A Whole Foods Worker Feels The Burden Of Essential Work Grocery stores across the country have remained open during the coronavirus pandemic and workers are under stress, especially as thousands of them test positive for Covid-19 and dozens die.
NPR logo

A Whole Foods Worker Feels The Burden Of Essential Work

  • Download
  • <iframe src="https://www.npr.org/player/embed/845085115/845085116" width="100%" height="290" frameborder="0" scrolling="no" title="NPR embedded audio player">
  • Transcript
A Whole Foods Worker Feels The Burden Of Essential Work

A Whole Foods Worker Feels The Burden Of Essential Work

A Whole Foods Worker Feels The Burden Of Essential Work

  • Download
  • <iframe src="https://www.npr.org/player/embed/845085115/845085116" width="100%" height="290" frameborder="0" scrolling="no" title="NPR embedded audio player">
  • Transcript

Grocery stores across the country have remained open during the coronavirus pandemic and workers are under stress, especially as thousands of them test positive for Covid-19 and dozens die.

LULU GARCIA-NAVARRO, HOST:

Grocery stores across the country have had to remain open during the coronavirus pandemic. And workers are feeling the burden. Thousands have tested positive for COVID-19. Dozens have died.

UNIDENTIFIED PERSON #1: I never expected that we'd be in the same page as doctors as being essential workers.

GARCIA-NAVARRO: That's a Whole Foods employee in Washington, D.C. He spoke to NPR on condition of anonymity because he fears getting fired. We should also say Whole Foods funds NPR. Our Whole Foods worker says his one store has had multiple workers test positive for the novel coronavirus.

UNIDENTIFIED PERSON #1: I've realized I had worked several days for eight-hour shifts with the affected team member. And I was not being asked to be quarantined.

GARCIA-NAVARRO: He says his small work area made it impossible to properly socially distance the recommended 6 feet. He and the affected co-worker used the same equipment and touched the same surfaces.

UNIDENTIFIED PERSON #1: When I expressed this to my superior, they asked me what my concern was - if I was feeling any symptoms. And I told him I wasn't feeling any symptoms. But at the same time, it could be that I'm asymptomatic, and I could be carrying this virus and spreading it to my co-workers, who I spend more time with than my own family.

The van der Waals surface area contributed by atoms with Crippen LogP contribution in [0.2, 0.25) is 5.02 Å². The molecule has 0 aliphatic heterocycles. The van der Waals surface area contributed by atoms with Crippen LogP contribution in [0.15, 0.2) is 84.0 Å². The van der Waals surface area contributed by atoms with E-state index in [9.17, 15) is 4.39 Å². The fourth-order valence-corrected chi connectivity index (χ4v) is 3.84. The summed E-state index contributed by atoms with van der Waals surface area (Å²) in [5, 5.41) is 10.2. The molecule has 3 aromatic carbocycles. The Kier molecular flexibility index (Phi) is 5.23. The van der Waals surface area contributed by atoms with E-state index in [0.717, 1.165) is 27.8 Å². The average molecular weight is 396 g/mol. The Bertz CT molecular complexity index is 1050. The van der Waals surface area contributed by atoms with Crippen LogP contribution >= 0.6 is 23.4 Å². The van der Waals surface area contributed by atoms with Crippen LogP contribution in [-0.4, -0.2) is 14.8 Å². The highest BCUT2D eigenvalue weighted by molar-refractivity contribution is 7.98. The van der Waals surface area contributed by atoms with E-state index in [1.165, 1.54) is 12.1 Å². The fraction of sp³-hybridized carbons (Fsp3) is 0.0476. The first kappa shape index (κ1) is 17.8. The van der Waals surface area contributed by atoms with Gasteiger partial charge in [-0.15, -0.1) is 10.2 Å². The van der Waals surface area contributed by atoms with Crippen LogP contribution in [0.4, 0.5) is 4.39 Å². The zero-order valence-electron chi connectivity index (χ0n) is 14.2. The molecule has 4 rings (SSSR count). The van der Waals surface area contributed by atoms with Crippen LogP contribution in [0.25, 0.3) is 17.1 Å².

GARCIA-NAVARRO: He eventually received paid time off to quarantine. But looking back on the experience, he wished that the company didn't leave it up to workers to figure out if they were exposed to the virus.

UNIDENTIFIED PERSON #1: If I didn't express my concerns, I would probably still be working.

GARCIA-NAVARRO: In an email statement, a spokesperson for Whole Foods Market says the company alerts team members about confirmed cases through calls, texts or in-person meetings. They now require temperature checks and that all employees wear face masks. Quote, "Those measures are shaped not only by CDC and local health authorities but by feedback from individual team members." Our Whole Foods employee says, though, he only learned about most confirmed cases in his store by word of mouth. And Whole Foods refused to confirm any numbers to us. Whole Foods isn't the only supermarket chain facing scrutiny. Other major retailers like Walmart and Kroger are under pressure to be more transparent about their coronavirus cases. But John Logan, a professor of labor and employment studies at San Francisco State University, says releasing this information is voluntary.

JOHN LOGAN: When an employee falls sick or when a number of employees fall sick at a particular store or even when an employee dies, there's no requirements coming from the national level to say that they must immediately investigate and announce this and make it known to other employees and make it known to the public.

GARCIA-NAVARRO: And stores are unlikely to adopt these practices unless forced to. Ideally, what needs to change, Logan says, is the view of grocery store workers before the pandemic.

LOGAN: They were viewed as utterly disposable before - you know, unskilled, low wage, you know, mostly woman, people of color overrepresented, nonunion - now we know that they're actually keeping, you know, tens of millions of Americans alive.

GARCIA-NAVARRO: As this pandemic continues, the need for more grocery store workers has grown, creating hundreds of thousands of new job openings. The question is whether those who stock shelves, prepare food, and run the cash registers will find those jobs worth it.

Copyright © 2020 NPR. All rights reserved. Visit our website terms of use and permissions pages at www.npr.org for further information.

NPR transcripts are created on a rush deadline by Verb8tm, Inc., an NPR contractor, and produced using a proprietary transcription process developed with NPR. This text may not be in its final form and may be updated or revised in the future. Accuracy and availability may vary. The authoritative record of NPR’s programming is the audio record.